Wow.  How could I be so clueless as to what I was reading?  I felt like I had been reading page by page in a dark cave – enjoying the book – but knowing very little about it.  After devouring the internet articles and interviews of the author, Ann Patchett, and getting her version of the speaker series experience at Clemson, the row with the politician, as well as the UK Guardian article by Lucy’s distraught sister – citing family issues, mental illness, geographic separation, despair over the “unfair” perspective by Ann, I had a chance to reflect on how I came to read a novel with so little knowledge of it. 

Before my e-reader, I would have had a paperback, with the reviews on the back, the short author biography on the last page, the other reviews up front – that would have mentioned the fact is was a memoir, and probably a few photos of Lucy.  All things I would have reviewed periodically when I closed the book after a cherished reading session.   I would have realized some of the “meta-data” about the book.  I would have known this lovable but extremely needy and tragic best friend did, in fact, exist.  That Ann wasn’t dragging it out to make another 20,000 words, but was actually telling her truth, about her friend – with all her gifts and tragedies.  Also, I would perhaps have been a little more empathetic (like I am now), instead of rolling my eyes at the drama I thought Ann had created.  Life is indeed stranger than fiction.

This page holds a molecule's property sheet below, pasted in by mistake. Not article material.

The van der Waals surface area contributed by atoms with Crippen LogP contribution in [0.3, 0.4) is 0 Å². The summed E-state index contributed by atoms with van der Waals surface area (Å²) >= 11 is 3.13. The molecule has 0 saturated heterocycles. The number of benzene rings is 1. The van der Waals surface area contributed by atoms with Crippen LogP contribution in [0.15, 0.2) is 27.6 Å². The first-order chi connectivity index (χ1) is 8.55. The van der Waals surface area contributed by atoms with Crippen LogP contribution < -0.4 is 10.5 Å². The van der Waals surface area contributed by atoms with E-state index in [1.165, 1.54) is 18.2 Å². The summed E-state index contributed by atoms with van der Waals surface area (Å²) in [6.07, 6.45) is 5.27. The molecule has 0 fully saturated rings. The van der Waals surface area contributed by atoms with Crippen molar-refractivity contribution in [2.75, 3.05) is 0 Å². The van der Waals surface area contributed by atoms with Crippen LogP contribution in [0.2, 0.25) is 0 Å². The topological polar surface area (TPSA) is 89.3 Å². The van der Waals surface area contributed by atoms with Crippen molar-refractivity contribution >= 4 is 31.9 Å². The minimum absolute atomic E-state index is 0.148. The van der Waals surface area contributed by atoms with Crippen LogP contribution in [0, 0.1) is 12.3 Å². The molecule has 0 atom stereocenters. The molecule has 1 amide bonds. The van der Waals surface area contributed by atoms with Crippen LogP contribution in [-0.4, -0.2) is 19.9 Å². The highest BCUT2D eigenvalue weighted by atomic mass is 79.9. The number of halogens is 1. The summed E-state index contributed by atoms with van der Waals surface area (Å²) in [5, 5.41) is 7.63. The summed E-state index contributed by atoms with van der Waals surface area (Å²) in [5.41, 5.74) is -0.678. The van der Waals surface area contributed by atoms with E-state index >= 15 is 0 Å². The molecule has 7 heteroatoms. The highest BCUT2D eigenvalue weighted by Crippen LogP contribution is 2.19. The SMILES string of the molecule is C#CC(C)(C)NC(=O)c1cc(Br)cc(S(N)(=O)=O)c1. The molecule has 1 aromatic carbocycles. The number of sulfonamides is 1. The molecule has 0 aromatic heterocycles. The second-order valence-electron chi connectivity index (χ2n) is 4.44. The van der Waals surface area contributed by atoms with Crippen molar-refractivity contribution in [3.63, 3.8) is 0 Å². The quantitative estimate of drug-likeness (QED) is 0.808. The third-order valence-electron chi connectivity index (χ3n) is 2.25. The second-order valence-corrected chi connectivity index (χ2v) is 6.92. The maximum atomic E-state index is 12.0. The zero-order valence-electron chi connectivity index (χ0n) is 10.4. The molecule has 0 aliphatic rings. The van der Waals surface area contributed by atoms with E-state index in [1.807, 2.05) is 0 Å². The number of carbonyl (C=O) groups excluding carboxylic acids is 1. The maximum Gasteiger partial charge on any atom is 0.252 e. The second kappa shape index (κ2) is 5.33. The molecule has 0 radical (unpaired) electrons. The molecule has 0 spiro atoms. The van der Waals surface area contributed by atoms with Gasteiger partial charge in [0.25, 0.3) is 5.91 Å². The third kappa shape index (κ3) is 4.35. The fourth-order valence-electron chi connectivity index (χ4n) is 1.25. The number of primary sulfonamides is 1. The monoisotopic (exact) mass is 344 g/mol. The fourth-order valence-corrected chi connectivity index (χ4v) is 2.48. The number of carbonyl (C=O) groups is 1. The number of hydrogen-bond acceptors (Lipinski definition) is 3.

So next time, maybe I will research a little more ahead of time about the book I’m reading on my Kindle, so I won’t have not-a-clue whether it’s true or not.  (Though I did enjoy Memoirs of Geisha a lot more thinking it was non-fiction – I still can’t believe a man wrote that book!)  Or maybe I won’t.  Maybe I’ll just continue to read in my little Kindle cave and think what I like.  And maybe I’ll, or maybe I won’t, eventually do more research to find out the real truth behind the writing.  Or maybe I’ll just enjoy the simple beauty of it and leave it at that.